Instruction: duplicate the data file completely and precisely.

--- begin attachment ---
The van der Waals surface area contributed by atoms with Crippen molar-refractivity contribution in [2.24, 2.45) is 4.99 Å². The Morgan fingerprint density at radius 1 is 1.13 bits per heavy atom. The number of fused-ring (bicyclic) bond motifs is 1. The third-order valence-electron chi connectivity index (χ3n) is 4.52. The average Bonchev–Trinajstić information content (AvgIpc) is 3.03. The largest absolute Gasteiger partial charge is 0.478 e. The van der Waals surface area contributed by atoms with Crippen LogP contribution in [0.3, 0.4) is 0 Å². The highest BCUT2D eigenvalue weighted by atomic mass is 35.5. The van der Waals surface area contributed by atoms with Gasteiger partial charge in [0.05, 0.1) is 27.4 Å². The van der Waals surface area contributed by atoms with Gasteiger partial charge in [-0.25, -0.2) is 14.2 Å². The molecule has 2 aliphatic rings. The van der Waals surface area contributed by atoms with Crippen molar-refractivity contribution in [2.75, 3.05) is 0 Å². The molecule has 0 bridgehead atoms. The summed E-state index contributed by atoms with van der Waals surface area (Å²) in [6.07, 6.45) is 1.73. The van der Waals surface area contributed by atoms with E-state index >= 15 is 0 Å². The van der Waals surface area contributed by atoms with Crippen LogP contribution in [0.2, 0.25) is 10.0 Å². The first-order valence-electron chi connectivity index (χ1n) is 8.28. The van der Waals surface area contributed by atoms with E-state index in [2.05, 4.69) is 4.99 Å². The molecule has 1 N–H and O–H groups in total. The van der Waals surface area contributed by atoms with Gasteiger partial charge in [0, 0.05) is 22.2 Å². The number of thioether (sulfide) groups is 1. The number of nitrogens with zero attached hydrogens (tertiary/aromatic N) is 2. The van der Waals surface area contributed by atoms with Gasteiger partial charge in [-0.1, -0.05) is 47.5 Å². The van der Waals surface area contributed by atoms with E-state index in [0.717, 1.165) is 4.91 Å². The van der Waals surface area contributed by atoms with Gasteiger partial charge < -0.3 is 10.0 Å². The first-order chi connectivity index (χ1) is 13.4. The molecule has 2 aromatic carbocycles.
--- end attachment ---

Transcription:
The van der Waals surface area contributed by atoms with Crippen molar-refractivity contribution in [2.24, 2.45) is 4.99 Å². The Morgan fingerprint density at radius 1 is 1.13 bits per heavy atom. The number of fused-ring (bicyclic) bond motifs is 1. The third-order valence-electron chi connectivity index (χ3n) is 4.52. The average Bonchev–Trinajstić information content (AvgIpc) is 3.03. The largest absolute Gasteiger partial charge is 0.478 e. The van der Waals surface area contributed by atoms with Crippen LogP contribution in [0.3, 0.4) is 0 Å². The highest BCUT2D eigenvalue weighted by atomic mass is 35.5. The van der Waals surface area contributed by atoms with Gasteiger partial charge in [0.05, 0.1) is 27.4 Å². The van der Waals surface area contributed by atoms with Gasteiger partial charge in [-0.25, -0.2) is 14.2 Å². The molecule has 2 aliphatic rings. The van der Waals surface area contributed by atoms with Crippen molar-refractivity contribution in [2.75, 3.05) is 0 Å². The molecule has 0 bridgehead atoms. The summed E-state index contributed by atoms with van der Waals surface area (Å²) in [6.07, 6.45) is 1.73. The van der Waals surface area contributed by atoms with E-state index >= 15 is 0 Å². The van der Waals surface area contributed by atoms with Crippen LogP contribution in [0.2, 0.25) is 10.0 Å². The first-order valence-electron chi connectivity index (χ1n) is 8.28. The van der Waals surface area contributed by atoms with E-state index in [2.05, 4.69) is 4.99 Å². The molecule has 1 N–H and O–H groups in total. The van der Waals surface area contributed by atoms with Gasteiger partial charge in [0, 0.05) is 22.2 Å². The number of thioether (sulfide) groups is 1. The number of nitrogens with zero attached hydrogens (tertiary/aromatic N) is 2. The van der Waals surface area contributed by atoms with Gasteiger partial charge in [-0.1, -0.05) is 47.5 Å². The van der Waals surface area contributed by atoms with E-state index in [0.717, 1.165) is 4.91 Å². The van der Waals surface area contributed by atoms with Gasteiger partial charge < -0.3 is 10.0 Å². The first-order chi connectivity index (χ1) is 13.4. The molecule has 2 aromatic carbocycles.